Mr Ali joined Capita in 2013, via a transfer from Telefonica under the Transfer of Undertakings (Protection of Employment) Regulations 2006 ("TUPE"). Under the terms of its family friendly policies, female employees who had transferred from Telefonica were entitled to 14 weeks’ maternity leave at full pay following the birth of their child; however, male employees who had transferred, such as Mr Ali, were entitled to two weeks’ paid leave following the birth of their child.
Mr Ali's daughter was born prematurely in April 2016 following which he took two weeks' paid paternity leave and a week's annual leave. Mr Ali then wished to take more time off to take care of his daughter after his wife suffered from post-natal depression and was advised to return to work by medical professionals in order to assist her recovery.
Mr Ali was informed that he would be entitled to shared parental leave which, in accordance with the Capita policy (and many employers' policies) would be paid at the statutory rate. Mr Ali argued that he was being discriminated against on the basis that a female employee would have received 14 weeks' full pay. Mr Ali accepted that he had been paid paternity pay at full pay during the first two weeks immediately following the birth of his daughter and so his claim focused on the subsequent 12 weeks when a female employee would have been entitled to maternity leave at full pay.
Mr Ali's claim of direct sex discrimination was successful in the Employment Tribunal. The Tribunal concluded that there was no reason why any exclusivity should apply beyond the initial two weeks after birth particularly as men are being encouraged to play a greater role in caring for babies.
The EAT has found that the Employment Tribunal erred in failing to consider the purpose of maternity leave with pay. The purpose of maternity leave and pay is for the health and wellbeing of a woman in pregnancy, confinement and after recent childbirth. The EAT found that "maternity pay is given not for performing a role but to enable the mother to take leave for her own health and wellbeing". In a 60 page judgment the EAT went into detail about the nature of maternity leave and how it can begin before a child is born (when there is no child to care for). The EAT recognised that a mother will care for her baby but that is a consequence not the purpose of maternity leave and pay.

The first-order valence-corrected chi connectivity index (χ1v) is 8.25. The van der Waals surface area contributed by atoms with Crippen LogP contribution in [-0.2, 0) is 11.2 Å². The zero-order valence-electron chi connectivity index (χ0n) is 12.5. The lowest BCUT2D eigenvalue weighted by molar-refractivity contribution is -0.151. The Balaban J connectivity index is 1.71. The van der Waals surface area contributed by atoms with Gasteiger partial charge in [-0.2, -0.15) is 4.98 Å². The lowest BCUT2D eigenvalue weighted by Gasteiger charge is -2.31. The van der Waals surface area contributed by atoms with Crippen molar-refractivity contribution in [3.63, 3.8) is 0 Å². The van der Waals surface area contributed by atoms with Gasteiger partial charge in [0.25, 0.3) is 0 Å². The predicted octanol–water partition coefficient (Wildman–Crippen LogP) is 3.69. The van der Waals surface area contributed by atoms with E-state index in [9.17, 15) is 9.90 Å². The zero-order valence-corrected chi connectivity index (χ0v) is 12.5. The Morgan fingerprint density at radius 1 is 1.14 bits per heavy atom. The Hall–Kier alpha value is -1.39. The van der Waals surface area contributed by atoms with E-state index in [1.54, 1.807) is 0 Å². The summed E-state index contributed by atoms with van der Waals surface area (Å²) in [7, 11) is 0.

Further key points to note include:
Employers will be relieved that we now have an appellate decision confirming that it is not direct sex discrimination to pay enhanced maternity pay and only statutory pay for shared parental leave pay. This decision is in line with the Government's technical guidance which confirms that occupational maternity schemes need not be extended to shared parental leave.
Employers should be aware that the period of maternity leave and pay in question in this case was 14 weeks, which is exactly in line with the requirements of the Pregnant Workers Directive. When considering enhanced maternity pay it may be that enhanced pay for a period of leave extending beyond 14 weeks could re-open the possibility of a comparison being drawn between a woman on maternity leave with a father on shared parental leave, without the special treatment protection given under the Pregnant Workers Directive.
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